Rookie Ed Simmons is cramming training camp into one week, and the Washington Redskins have just the man to spoon-feed him -- offensive line coach Joe Bugel.

As Bugel emerged from the locker room yesterday, tackle Mark May hummed a baritone version of "Hail To The Chief." And just like the president, Bugel likes to surround himself with big guards. There's 280-pound Raleigh McKenzie, 270-pound R.C. Thielemann, and now the 305-pound Simmons, who will start Sunday at guard.

Bugel's theory is the more 300-pounders, the merrier. And Redskins Coach Joe Gibbs said yesterday that it was Bugel's decision to keep the lighter Jeff Bostic out of the starting lineup this week in place of injured center Russ Grimm, for the following reasons:McKenzie appears to give cleaner center exchanges than Bostic. "It seems like we do pretty well with him," Gibbs said. "He has such a wide, broad base. And he's been pretty good at {snapping}."Simmons has potential to be a dominant guard, not only because at 6 feet 5 he's almost Joe Jacoby's size, but because of his quick feet.

Originally, Bostic was Grimm's replacement at center, but quarterback Jay Schroeder fumbled Bostic's only snap against the Eagles last Sunday. Bugel lifted him immediately, Gibbs said, because the fumble was "spooky, and Joe {Bugel} felt a little more comfortable {with McKenzie}."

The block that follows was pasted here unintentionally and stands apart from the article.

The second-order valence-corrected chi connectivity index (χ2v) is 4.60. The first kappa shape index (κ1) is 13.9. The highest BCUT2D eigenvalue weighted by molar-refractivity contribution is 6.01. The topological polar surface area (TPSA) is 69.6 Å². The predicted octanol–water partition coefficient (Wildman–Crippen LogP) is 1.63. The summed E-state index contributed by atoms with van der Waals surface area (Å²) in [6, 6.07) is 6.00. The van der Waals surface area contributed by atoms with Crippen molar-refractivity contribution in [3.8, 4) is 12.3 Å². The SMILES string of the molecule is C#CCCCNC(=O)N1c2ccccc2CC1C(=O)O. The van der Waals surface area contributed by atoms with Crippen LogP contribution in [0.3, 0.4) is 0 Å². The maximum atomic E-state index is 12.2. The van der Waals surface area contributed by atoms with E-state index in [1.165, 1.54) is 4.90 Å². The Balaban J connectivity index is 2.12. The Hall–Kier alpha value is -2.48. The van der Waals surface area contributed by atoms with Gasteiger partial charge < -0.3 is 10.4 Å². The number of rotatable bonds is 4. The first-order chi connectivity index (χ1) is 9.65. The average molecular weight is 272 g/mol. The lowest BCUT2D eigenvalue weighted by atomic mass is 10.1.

Bostic moved over to McKenzie's spot at left guard after the fumble last week, but Simmons is now replacing him there, too. Again, it was Bugel's decision, and, again, it has to do with Simmons' size.

Ever since Bugel arrived here in 1981, he has bugged Gibbs to get the tallest, biggest players for him. Bugel believes he can take most anyone out of a Big Man/Tall Man store and turn him into a lineman.

"If he has intelligence and size, you can teach him how to be a football player," Bugel says.

So Simmons is Bugel's latest guinea pig, 305 pounds of moving flesh. He began the season as the team's starting tackle, in place of the injured May, but now he's playing guard. Simmons scratched his chin yesterday when asked the last time he'd played guard.

"Sophomore year of college, I think," he said. "For a half."

Bugel says he's using "mental anguish" to get Simmons ready. In other words, Bugel stops the video recorder during meetings and asks Simmons to speak up. Bugel asks him: "What would you call in this situation, Ed?"

Unfortunately, Simmons is the timid type and answers in a soft voice.

So Bugel says he agitates Simmons:

"I say, 'Speak louder, Ed! I can't hear you, Ed! Yell in my ear, Ed!' "

This is Bugel's definition of mental anguish.

Simmons says the hardest part about playing guard is learning the assignments. Other than that, he says running around on the counter-trey play is no problem. He says he's always been mobile, ever since he played soccer and basketball at his Seattle high school.

"He's {305} pounds, and we'll have him next to another guy that weighs 315 {Jacoby}," Bugel said yesterday. "He can run and pull on that counter play of ours. Anytime you've got a 300-pounder that can pull, you've got a pretty good player."

This will be Simmons' third start in the NFL, so he says he won't be antsy. When May hurt his knee in the exhibition season, Simmons moved in at right tackle, and Bugel says he did a "commendable job" against the Eagles' all-pro Reggie White in the season opener.